The story under Readers Forum (Vol. 62, No. 12: June 14, 2013) indicates to be about being single or being alone, without a partner. It soon becomes clear, however, that it is more about feelings of loneliness that are expected to disappear with "someone special in your life." This story is followed up with positive words of advice and encouragement, but will the feelings of loneliness stop?
Ups and downs in feelings and concerns about what others may think can easily be understood. Just recall your own teen years of doubts, unless you have erased them as too difficult to face. Feeling lonely in a crowd often results in withdrawal and in being alone, which further compounds the issue. The reason is that a feeling is purely subjective and not a reasonable, realistic fact. Generally speaking, negative feelings cause negative actions which in turn result in negative feelings. On the other hand, positive actions cause positive feelings which in turn stimulate positive actions. Therefore, to feel better means to act in a positive way. In other words, to stop negative feelings and to stop negative behaviour means to get involved in positive actions.
Loneliness can easily partner with boredom and idleness. These quickly wear down the defenses against sin, Satan, and self. "Idleness is (indeed) the devil's workshop." Being alone, lonely and inactive often appears to be more comfortable than fighting natural urges of feeling sorry for oneself. The ultimate comfort, however, is to acknowledge that one belongs with body and soul to the faithful Saviour Jesus Christ and not to the self. He gave us the Comforter to make each one of us share in Christ, in his suffering and resurrection, as well as in all his benefits and gifts. It is Christ-in-us that makes us able to do whatever it takes to deal with what we are faced with. Scripture shows that Christ is in us, and by the Spirit of God we are sons of God and more than conquerors (Romans 8).
One of Christ's benefits the Holy Spirit shares with us is the church. As a mature member of Christ's community can a believer ever be alone? Having been chosen and placed by him in the community of saints means not only that all do jointly "have communion with him and share in all his treasures and gifts," but also that "everyone is duty-bound to use his gifts readily and cheerfully for the benefit and well-being of the other members" (LD 21 and text references).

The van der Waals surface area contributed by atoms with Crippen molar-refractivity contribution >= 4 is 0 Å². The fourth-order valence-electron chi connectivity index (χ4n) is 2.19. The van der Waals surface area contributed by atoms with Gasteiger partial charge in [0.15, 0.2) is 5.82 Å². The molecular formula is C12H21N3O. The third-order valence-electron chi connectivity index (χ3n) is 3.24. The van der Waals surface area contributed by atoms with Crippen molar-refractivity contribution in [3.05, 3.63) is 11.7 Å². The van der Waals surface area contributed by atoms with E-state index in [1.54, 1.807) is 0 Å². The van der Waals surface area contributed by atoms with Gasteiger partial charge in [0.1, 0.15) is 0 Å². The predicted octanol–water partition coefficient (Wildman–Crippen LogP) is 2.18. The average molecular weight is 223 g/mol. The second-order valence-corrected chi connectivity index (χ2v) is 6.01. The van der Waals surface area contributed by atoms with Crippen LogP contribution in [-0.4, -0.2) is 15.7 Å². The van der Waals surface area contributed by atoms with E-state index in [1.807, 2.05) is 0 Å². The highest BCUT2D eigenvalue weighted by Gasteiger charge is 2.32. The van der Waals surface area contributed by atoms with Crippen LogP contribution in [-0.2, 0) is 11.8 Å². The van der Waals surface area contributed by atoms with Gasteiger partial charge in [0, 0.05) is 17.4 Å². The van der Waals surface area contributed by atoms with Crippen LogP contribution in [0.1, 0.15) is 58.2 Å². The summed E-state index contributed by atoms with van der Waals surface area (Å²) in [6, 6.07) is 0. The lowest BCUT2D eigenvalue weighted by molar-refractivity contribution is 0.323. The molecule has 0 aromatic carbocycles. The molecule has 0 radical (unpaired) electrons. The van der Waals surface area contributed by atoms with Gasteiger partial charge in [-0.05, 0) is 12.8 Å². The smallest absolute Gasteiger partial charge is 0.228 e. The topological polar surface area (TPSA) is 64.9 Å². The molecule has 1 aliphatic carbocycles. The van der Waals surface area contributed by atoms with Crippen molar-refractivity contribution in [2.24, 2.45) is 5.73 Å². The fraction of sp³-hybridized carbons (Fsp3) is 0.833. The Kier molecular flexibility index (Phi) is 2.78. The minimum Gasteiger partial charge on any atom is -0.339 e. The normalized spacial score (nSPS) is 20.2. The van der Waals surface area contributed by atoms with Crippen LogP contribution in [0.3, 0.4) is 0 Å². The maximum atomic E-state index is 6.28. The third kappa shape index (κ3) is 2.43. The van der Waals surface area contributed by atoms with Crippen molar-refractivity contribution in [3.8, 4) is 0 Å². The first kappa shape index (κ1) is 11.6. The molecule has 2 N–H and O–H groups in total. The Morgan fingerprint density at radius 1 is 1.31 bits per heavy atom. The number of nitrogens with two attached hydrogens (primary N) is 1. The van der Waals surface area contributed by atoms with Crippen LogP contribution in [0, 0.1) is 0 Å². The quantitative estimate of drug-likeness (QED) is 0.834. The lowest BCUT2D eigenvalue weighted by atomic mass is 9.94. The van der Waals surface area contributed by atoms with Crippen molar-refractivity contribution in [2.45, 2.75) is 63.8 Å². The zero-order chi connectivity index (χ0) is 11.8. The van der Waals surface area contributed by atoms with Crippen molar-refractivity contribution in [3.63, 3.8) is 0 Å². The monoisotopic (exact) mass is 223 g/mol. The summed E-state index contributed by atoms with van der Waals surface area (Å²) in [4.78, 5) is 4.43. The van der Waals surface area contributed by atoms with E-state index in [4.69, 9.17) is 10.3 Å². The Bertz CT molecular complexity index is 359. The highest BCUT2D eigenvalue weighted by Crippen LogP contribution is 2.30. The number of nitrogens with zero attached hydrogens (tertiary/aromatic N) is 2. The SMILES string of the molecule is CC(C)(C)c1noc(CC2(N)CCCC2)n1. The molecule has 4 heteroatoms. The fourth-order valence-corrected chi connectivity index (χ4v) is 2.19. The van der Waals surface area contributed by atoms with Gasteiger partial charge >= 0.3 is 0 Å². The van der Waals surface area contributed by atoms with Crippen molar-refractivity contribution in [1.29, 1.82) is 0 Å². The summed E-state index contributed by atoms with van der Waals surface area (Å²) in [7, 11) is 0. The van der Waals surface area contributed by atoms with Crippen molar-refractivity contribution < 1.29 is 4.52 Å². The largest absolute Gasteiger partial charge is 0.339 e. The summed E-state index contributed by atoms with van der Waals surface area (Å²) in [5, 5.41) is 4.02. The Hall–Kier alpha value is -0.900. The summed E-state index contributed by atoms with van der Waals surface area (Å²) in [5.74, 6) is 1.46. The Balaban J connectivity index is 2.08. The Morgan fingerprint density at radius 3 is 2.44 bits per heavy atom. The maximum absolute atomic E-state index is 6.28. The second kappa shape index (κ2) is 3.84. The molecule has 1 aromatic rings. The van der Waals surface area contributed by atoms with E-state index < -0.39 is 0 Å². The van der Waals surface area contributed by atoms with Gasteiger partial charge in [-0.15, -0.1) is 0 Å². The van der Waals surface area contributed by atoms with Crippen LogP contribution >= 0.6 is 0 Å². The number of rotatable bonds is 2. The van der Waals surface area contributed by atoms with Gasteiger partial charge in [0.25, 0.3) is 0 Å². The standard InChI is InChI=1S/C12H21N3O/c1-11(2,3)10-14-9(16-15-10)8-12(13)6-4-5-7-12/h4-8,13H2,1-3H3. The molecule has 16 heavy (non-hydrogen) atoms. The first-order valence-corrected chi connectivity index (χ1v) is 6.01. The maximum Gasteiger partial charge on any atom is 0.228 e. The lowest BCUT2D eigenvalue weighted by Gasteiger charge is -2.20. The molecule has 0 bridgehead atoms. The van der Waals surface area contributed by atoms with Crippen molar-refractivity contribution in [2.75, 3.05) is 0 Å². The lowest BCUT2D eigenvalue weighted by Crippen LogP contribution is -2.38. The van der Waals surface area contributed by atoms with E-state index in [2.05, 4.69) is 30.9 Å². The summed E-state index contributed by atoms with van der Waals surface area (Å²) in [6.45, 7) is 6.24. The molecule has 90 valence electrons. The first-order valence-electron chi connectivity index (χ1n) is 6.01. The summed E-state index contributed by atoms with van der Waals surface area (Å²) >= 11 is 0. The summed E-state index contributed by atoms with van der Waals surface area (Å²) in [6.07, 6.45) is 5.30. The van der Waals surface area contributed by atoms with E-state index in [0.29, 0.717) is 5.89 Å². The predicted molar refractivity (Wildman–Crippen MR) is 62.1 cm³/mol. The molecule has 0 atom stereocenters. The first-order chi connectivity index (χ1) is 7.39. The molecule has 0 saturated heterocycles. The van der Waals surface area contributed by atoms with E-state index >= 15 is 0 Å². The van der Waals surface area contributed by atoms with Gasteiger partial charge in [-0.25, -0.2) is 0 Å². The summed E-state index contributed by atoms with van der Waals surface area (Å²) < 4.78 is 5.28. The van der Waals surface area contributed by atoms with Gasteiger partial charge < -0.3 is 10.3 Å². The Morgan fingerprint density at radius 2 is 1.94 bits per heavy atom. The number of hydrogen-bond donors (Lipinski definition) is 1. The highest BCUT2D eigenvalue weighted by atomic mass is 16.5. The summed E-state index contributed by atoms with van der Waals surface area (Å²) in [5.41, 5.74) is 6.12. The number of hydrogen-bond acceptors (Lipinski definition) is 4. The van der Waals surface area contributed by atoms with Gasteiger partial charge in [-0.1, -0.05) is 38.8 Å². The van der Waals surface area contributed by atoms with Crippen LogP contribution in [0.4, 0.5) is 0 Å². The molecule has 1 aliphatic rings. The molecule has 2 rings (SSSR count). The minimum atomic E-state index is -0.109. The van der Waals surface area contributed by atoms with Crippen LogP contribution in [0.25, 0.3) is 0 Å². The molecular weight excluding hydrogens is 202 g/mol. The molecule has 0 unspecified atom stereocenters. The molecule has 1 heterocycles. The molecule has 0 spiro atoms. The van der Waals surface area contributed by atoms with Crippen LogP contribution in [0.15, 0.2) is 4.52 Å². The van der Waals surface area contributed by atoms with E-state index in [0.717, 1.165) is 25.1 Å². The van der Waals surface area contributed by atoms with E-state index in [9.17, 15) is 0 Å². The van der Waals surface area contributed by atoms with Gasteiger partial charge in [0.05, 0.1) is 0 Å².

Based on experience I like to add this concrete advice for lonely singles: get involved in that community, do your God given duty and participate in everything, whether it suits you or not. You'll be surprised that in due time, when you least expect it, God will put your life partner on your way, if that is his will. That partner is only "special" because it is God who brings you together. So in trust be prepared to serve and to learn to be committed to each other, for what God brings together cannot be severed. Therefore, rather than looking inward, reach out not only in prayer but in your daily activities among God's people. For example, be involved in not only young men or women Bible study societies, but take a friend along and be guests at men or women societies as well. Help out in other activities such as building construction, renovations, or cleaning as well organizing sport activities or congregational picnics. Above all, don't say that this or that is not your kind of thing. Create new habits, get out of your comfort zone and drop your facade. Dare to be who and what you are, a convinced believer in Christ's comfort zone who takes responsibility for the consequences of all actions, good or bad. Reformed people believe in change, forgiveness, and renewal. They repent daily and they renew their faith every week. If necessary, a clean start without biases in another congregation may be helpful. Remember, "The one who calls you is faithful and he will do it" (1 Thessalonians 5:24). Not you. So be active, ready, and alert.